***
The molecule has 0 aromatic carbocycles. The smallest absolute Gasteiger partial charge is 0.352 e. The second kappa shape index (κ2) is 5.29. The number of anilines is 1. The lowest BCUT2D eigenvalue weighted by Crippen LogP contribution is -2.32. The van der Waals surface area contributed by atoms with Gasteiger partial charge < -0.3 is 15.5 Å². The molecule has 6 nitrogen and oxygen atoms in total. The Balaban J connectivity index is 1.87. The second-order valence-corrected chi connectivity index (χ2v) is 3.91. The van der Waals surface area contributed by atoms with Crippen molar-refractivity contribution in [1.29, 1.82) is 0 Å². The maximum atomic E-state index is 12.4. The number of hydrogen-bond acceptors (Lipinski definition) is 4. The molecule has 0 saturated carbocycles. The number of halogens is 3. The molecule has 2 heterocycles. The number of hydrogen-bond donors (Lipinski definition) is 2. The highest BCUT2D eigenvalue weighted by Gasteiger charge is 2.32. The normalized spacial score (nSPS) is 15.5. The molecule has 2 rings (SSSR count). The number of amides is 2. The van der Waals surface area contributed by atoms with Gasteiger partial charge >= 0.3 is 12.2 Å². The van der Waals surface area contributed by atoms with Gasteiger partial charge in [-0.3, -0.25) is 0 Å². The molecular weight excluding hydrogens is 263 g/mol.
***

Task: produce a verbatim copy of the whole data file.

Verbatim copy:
The molecule has 0 aromatic carbocycles. The smallest absolute Gasteiger partial charge is 0.352 e. The second kappa shape index (κ2) is 5.29. The number of anilines is 1. The lowest BCUT2D eigenvalue weighted by Crippen LogP contribution is -2.32. The van der Waals surface area contributed by atoms with Gasteiger partial charge < -0.3 is 15.5 Å². The molecule has 6 nitrogen and oxygen atoms in total. The Balaban J connectivity index is 1.87. The second-order valence-corrected chi connectivity index (χ2v) is 3.91. The van der Waals surface area contributed by atoms with Crippen molar-refractivity contribution in [1.29, 1.82) is 0 Å². The maximum atomic E-state index is 12.4. The number of hydrogen-bond acceptors (Lipinski definition) is 4. The molecule has 0 saturated carbocycles. The number of halogens is 3. The molecule has 2 heterocycles. The number of hydrogen-bond donors (Lipinski definition) is 2. The highest BCUT2D eigenvalue weighted by Gasteiger charge is 2.32. The normalized spacial score (nSPS) is 15.5. The molecule has 2 rings (SSSR count). The number of amides is 2. The van der Waals surface area contributed by atoms with Gasteiger partial charge >= 0.3 is 12.2 Å². The van der Waals surface area contributed by atoms with Gasteiger partial charge in [-0.3, -0.25) is 0 Å². The molecular weight excluding hydrogens is 263 g/mol.